Faur, Guy De

, lord of Pibrac, by which name he is much better known, was born at Toulouse in 1528, and distinguished himself at the bar in that city. He perfected his knowledge of jurisprudence in Italy, and then returned to be advanced to honours in his own country. In 1560 he was deputed by his native city to the states-general held at Orleans, and there presented to the king its petition of grievances, which he had himself drawn up. By Charles IX. he was sent as one of his ambassadors to the council of Trent, where he eloquently supported the interests of the crown, and the liberties of the Gallican church. In 1565 the chancellor de PHopital, appointed him advocate-general in the parliament of Paris, where he revived the influence of reason and eloquence. In 1570, he was, made a counsellor of state, and two years afterwards, probably constrained by his superiors, wrote his defence of the massacre of St. Bartholomew, published in 4to, and entitled “Ornatissimi cujusdam viri, de rebus Gallicis, epistola, et ad hanc de iisdem rebus responsio” but this barbarous measure was too repugnant to the mildness of Pibrac’s character to be approved by him. For this, after the accession of Henry III. he made the best amends in his power, by proposing and bringing to a conclusion, a treaty of peace between the court and the protestants. While that prince was duke of Anjou, and was elected king of Poland, he attended him as minister in that country; but when the succession to the crown of France, on the death of his brother, tempted Henry to quit that kingdom | clandestinely, Pibrac was in danger of falling a sacrifice to the resentment of the people. He afterwards tried in vain to preserve that crown to his master. His services were rewarded by being created one of the chief presidents of the courts of law. He died in 1584, at the age of fifty-six. The story of his falling in love with Margaret wife of Henry IV. is supposed to be chiefly owing to the vanity of that lady, who wished to have the credit of such a conquest. Pibrac published, besides his letter on the massacre, which was in Latin, pleadings and speeches, “Les plaisirs de la vie rustique,Paris, 1577, 8vo, and a discourse on the sool and the sciences. But the work by which he is best known, is his “Quatrains,” or moral stanzas of four lines, which were first published in 1574. The last edition we know of, is that of 1746. They have been extravagantly admired, and translated into almost all languages, even Greek, Turkish, Arabic, and Persian. They were rendered into English by Sylvester, the translator of du Bartas, in a manner not likely to give an advantageous notion of the original, which, though now antiquated, stiil preserves graces that recommend it to readers of taste. Pibrac was a classical scholar; and to the taste he drew from that source, his “Quatrains” owe much of their excellence. The subjects of some of them he took from the book of Proverbs, which he used to say contained all the good sense in the world. 1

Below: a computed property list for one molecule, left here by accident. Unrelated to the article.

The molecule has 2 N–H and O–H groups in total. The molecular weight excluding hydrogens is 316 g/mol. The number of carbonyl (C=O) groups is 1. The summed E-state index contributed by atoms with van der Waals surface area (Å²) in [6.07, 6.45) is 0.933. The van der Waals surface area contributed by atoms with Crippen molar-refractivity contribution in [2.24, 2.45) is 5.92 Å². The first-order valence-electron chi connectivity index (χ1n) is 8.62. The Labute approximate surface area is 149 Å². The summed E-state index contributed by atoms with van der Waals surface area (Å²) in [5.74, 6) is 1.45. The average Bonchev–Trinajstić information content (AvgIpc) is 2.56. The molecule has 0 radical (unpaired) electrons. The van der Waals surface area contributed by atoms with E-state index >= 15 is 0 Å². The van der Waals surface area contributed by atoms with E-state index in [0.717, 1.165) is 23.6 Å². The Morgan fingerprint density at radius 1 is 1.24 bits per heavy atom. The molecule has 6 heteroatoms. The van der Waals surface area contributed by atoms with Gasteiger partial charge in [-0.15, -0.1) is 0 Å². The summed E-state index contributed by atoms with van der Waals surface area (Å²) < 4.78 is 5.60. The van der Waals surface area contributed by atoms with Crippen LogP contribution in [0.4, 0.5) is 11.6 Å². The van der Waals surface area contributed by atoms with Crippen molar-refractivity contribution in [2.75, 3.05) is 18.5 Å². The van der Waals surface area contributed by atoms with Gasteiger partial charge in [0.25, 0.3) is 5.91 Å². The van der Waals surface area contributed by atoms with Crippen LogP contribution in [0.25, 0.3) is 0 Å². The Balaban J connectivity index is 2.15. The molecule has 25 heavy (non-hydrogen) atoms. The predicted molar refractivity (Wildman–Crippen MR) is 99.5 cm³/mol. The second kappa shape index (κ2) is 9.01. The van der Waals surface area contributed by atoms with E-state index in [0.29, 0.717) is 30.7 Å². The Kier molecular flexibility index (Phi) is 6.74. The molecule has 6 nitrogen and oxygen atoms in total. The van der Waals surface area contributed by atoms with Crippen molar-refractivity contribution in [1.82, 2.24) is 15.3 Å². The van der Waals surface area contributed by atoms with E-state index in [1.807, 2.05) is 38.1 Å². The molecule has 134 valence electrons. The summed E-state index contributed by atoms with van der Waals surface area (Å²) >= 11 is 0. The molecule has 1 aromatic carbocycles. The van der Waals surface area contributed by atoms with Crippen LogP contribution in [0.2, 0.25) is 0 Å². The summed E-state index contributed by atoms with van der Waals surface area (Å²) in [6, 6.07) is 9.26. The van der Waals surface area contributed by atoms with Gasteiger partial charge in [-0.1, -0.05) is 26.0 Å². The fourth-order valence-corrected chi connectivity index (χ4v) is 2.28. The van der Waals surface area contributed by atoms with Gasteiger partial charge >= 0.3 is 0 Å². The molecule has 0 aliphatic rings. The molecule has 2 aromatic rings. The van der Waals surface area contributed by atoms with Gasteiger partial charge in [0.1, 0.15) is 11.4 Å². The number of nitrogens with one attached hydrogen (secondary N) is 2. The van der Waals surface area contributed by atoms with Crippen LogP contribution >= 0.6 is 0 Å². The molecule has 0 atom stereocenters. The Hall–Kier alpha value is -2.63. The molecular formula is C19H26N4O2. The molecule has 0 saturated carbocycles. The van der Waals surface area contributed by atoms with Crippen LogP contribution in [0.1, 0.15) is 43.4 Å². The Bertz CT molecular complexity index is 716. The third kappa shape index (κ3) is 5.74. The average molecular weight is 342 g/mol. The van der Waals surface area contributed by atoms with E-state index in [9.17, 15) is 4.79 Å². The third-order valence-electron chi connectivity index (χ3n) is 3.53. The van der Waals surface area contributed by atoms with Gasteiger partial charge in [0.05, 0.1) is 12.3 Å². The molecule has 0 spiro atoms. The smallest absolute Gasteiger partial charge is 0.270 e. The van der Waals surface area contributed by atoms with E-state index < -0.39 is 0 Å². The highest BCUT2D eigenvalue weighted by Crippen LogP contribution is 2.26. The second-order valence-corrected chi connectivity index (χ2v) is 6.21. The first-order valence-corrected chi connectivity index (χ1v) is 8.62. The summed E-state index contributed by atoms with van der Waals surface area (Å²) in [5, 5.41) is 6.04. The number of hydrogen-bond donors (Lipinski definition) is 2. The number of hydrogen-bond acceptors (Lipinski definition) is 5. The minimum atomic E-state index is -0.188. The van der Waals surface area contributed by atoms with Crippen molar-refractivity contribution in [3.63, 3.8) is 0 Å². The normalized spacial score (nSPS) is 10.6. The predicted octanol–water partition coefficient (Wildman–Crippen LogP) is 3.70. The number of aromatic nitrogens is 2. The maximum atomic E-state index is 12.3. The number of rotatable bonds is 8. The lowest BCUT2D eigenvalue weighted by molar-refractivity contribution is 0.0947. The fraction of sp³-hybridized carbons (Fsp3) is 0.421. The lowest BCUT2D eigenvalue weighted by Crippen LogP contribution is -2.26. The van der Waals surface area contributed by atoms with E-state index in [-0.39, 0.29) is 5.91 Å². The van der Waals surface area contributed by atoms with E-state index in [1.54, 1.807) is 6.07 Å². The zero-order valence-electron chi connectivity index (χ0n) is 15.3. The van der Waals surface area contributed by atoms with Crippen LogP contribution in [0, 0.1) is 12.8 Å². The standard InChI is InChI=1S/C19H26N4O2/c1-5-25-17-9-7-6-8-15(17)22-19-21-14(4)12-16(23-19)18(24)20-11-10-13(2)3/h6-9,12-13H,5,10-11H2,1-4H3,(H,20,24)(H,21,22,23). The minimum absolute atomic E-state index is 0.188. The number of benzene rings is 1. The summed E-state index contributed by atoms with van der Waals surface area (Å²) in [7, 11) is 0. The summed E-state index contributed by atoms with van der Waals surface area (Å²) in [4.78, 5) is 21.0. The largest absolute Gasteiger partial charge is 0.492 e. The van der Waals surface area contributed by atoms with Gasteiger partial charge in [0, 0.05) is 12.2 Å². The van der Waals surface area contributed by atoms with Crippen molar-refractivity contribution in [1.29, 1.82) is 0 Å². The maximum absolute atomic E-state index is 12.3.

1

Dict. Hist.Moreri. —Niceron, in art. Pibrac, vol. XXXIV. Eloge par L‘Abbé Calvet, 1178. —Saxii Onomast. in l’ibracius.